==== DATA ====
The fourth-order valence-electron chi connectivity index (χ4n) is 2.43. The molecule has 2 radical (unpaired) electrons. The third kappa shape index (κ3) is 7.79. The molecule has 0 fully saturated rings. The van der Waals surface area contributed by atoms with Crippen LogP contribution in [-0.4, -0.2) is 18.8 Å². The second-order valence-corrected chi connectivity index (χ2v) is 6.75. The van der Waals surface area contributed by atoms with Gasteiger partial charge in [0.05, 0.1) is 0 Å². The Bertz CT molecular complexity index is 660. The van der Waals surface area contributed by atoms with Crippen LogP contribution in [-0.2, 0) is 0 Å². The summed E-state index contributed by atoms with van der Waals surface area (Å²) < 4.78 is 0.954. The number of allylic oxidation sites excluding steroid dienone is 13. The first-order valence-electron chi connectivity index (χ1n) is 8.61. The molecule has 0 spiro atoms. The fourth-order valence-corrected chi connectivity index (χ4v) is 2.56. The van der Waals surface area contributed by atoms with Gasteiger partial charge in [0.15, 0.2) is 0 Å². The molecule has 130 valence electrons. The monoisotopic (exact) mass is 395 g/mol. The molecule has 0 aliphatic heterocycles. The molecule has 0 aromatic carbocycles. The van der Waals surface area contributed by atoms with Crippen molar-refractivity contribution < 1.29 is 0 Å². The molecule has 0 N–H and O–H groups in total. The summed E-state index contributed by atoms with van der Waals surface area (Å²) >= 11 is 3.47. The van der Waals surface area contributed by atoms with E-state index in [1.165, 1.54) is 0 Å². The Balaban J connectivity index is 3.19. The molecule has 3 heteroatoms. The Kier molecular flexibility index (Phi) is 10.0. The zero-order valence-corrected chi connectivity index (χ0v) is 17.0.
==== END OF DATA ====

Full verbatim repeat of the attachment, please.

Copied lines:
The fourth-order valence-electron chi connectivity index (χ4n) is 2.43. The molecule has 2 radical (unpaired) electrons. The third kappa shape index (κ3) is 7.79. The molecule has 0 fully saturated rings. The van der Waals surface area contributed by atoms with Crippen LogP contribution in [-0.4, -0.2) is 18.8 Å². The second-order valence-corrected chi connectivity index (χ2v) is 6.75. The van der Waals surface area contributed by atoms with Gasteiger partial charge in [0.05, 0.1) is 0 Å². The Bertz CT molecular complexity index is 660. The van der Waals surface area contributed by atoms with Crippen LogP contribution in [-0.2, 0) is 0 Å². The summed E-state index contributed by atoms with van der Waals surface area (Å²) < 4.78 is 0.954. The number of allylic oxidation sites excluding steroid dienone is 13. The first-order valence-electron chi connectivity index (χ1n) is 8.61. The molecule has 0 spiro atoms. The fourth-order valence-corrected chi connectivity index (χ4v) is 2.56. The van der Waals surface area contributed by atoms with Gasteiger partial charge in [0.15, 0.2) is 0 Å². The molecule has 130 valence electrons. The monoisotopic (exact) mass is 395 g/mol. The molecule has 0 aliphatic heterocycles. The molecule has 0 aromatic carbocycles. The van der Waals surface area contributed by atoms with Crippen molar-refractivity contribution < 1.29 is 0 Å². The molecule has 0 N–H and O–H groups in total. The summed E-state index contributed by atoms with van der Waals surface area (Å²) >= 11 is 3.47. The van der Waals surface area contributed by atoms with E-state index in [1.165, 1.54) is 0 Å². The Balaban J connectivity index is 3.19. The molecule has 3 heteroatoms. The Kier molecular flexibility index (Phi) is 10.0. The zero-order valence-corrected chi connectivity index (χ0v) is 17.0.